Later, after a debriefing by Alan Blunt and Mrs. Jones, Alex enters a taxi. The driver is in fact Sayle who holds Alex at gunpoint. He leads Alex to the top of a building where he is about to shoot Alex, but is himself shot by Yassen Gregorovich, who lands in a helicopter. When Alex questions Yassen about why he shot Sayle, Yassen explains that Sayle had become an embarrassment to the people he (Yassen) worked for, so he had to be eliminated. Knowing that he is facing his uncle's killer, Alex tells Yassen he will one day kill him, but Yassen brushes aside the comment and tells Alex to drop the spy business and become a normal schoolboy again, before leaving in the helicopter.
Critical reception for Stormbreaker was mixed to positive, with the book being placed on multiple ALA lists. Commonsensemedia praised Stormbreaker for its action sequences, but criticized its dialogue and logic. Kirkus Reviews also commented that the book's plot was "preposterous" but stated that the readers "won't care".
- Wisconsin Golden Archer Award (2003)
- Rebecca Caudill Young Reader's Book Award (2004)
- Utah Beehive Award (2004)
- California Young Reader Medal (2005)
- Iowa Teen Award (2005)
- South Carolina Junior Book Award (2005)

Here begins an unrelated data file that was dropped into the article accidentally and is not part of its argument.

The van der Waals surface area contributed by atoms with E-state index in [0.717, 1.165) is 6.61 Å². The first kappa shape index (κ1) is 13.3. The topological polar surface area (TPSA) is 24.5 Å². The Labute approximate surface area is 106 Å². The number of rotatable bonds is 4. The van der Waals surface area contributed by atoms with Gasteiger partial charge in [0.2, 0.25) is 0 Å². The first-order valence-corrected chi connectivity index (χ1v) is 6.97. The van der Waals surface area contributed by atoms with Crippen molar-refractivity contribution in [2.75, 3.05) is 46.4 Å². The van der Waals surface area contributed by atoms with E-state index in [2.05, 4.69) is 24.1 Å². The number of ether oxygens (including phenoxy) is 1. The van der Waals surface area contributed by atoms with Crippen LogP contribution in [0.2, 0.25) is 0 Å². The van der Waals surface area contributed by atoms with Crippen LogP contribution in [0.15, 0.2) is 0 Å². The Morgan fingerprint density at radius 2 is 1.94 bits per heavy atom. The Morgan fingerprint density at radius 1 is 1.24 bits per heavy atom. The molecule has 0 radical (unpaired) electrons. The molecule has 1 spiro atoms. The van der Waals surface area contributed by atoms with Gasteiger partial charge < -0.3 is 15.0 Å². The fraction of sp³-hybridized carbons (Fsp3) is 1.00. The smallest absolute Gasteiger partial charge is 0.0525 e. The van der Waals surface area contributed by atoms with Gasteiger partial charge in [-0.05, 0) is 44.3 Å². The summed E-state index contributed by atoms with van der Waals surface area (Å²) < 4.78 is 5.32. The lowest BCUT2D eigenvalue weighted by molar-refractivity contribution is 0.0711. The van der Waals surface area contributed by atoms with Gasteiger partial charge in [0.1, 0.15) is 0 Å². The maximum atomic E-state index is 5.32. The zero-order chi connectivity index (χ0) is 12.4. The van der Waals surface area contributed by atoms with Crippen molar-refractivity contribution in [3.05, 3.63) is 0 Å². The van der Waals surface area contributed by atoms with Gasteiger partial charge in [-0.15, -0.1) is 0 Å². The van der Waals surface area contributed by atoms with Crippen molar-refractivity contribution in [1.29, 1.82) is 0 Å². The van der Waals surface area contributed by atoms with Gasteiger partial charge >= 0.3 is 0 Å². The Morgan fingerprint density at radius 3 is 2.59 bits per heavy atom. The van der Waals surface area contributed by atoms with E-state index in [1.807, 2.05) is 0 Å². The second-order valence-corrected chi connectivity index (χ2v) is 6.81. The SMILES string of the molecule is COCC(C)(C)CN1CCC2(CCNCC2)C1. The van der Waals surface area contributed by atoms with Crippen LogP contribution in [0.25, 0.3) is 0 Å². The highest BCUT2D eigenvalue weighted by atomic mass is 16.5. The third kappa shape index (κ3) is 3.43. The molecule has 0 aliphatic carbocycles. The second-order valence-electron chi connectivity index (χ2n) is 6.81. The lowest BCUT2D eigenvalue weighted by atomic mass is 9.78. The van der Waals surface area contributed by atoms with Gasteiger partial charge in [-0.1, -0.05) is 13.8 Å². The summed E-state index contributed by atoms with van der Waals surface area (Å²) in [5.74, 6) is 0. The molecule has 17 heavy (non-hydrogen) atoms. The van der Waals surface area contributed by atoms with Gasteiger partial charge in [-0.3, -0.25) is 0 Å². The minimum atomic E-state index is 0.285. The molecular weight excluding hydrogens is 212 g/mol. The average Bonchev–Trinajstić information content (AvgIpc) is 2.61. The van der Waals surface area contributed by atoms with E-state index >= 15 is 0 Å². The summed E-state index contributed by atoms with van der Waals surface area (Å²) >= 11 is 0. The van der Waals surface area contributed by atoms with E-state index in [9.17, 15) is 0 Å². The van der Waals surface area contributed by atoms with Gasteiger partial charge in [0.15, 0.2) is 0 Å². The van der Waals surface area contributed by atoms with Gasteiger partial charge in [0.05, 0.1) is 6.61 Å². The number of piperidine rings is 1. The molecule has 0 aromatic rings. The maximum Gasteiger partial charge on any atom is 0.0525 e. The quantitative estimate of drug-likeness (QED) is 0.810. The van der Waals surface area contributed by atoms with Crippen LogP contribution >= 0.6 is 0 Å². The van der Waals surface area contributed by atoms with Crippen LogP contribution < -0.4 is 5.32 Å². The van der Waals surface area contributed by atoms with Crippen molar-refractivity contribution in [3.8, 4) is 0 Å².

In 2005 a graphic novel adaptation of Stormbreaker was released in the United Kingdom and the United States. The graphic novel was an adaptation of the screenplay written for the movie released the same year, and was intended as a tie-in for the film.
In 2006 a film adaptation of Stormbreaker was released to theaters starring Alex Pettyfer as Alex Rider and Geoffrey Sax directing. Critical reception for the film was average, with Stormbreaker holding only a 33% approval rating on Rotten Tomatoes with the consensus being that the film was "strictly children's fare, as it lacks originality, excitement, and believabiltity".
A video game adaptation of the film was released in 2006 under the name of Alex Rider: Stormbreaker for the Game Boy Advance and Nintendo DS. The game received mixed reviews, with IGN criticizing the game and giving it a rating of 4/10.
- "New York Times Bestsellers" (PDF).
- "BBC - The Big Read". BBC. April 200bbc3. Retrieved 1 December 2012
- "California Young Reader Medal".
- "Review: Stormbreaker". Publishers Weekly. Retrieved 22 January 2013.
- "Top Teen Titles #35-39". School Library Journal. Retrieved 22 January 2013.
- "Stormbreaker (Alex Rider Adventures, Book 1) by Anthony Horowitz - Book Review".
- "Review: Stormbreaker". Kirkus Reviews. Retrieved 22 January 2013.
- "Stormbreaker filming finishes". BBC News Online. 2005-08-14. Retrieved 2007-05-22.
- "Alex Rider: Operation Stormbreaker". Rotten Tomatoes. Retrieved 2008-07-09.
- "DS Gets 'Stormbreaker' Movie Product Placement". Gamasutra. Retrieved 22 January 2013.
- "Review: Alex Rider: Stormbreaker". IGN. Retrieved 22 January 2013.